Ardestie Earth-House
Ardestie Earth-House
Despite the name, it is neither a house nor made of earth. It is, rather, a stone-built underground storage area, similar to the fogous of south west England.
It was not meant as a dwelling, but was likely used to store grain or other food supplies in a cool environment. There is a stone-lined drain built into the floor to keep the interior as dry as possible. When archaeologists investigated the site in the 1950s they discovered a series of round buildings at ground level. One of the small, circular buildings gave direct access to the earth house passage below.

The Ardestie site was probably built in the 1st or 2nd century AD. The dates suggest that they might have been made to store grain for the invading Roman armies. Most of the earth houses like Ardestie were filled in around 200 AD and were never used again. However, it does seem that the ground-level dwellings were used after the earth house was blocked up. One of the stones on the wall of a round house shows a cup and ring mark carving.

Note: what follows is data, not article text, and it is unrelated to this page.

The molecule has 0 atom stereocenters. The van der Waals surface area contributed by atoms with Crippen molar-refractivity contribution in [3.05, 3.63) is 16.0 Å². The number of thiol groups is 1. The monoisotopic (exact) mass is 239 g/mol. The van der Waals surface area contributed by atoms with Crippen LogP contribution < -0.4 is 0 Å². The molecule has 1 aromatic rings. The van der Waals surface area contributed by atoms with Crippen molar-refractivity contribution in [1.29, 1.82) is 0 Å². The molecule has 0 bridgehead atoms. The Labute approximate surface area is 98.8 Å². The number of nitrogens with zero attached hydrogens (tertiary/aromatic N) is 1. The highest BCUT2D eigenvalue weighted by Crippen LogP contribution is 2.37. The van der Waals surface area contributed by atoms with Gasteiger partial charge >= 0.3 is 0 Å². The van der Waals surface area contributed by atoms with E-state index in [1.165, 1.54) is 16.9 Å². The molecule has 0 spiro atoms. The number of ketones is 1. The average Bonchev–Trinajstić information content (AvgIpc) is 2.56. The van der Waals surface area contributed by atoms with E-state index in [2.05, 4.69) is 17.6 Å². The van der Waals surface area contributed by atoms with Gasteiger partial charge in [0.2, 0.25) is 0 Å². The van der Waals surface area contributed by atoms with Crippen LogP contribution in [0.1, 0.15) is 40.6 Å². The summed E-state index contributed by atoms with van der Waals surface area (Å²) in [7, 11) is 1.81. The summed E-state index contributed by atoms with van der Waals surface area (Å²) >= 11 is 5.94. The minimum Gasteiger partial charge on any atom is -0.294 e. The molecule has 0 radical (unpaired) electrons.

Was Ardestie built by the Roman army and then filled in when the army retreated south to Hadrian's Wall? That certainly is one possibility. What makes Ardestie so interesting is the range of above ground buildings, now only visible as low foundations.

There are several other earth houses in Perthshire and Angus in the care of Historic Scotland, including Culsh, Tealing, and Carlungie.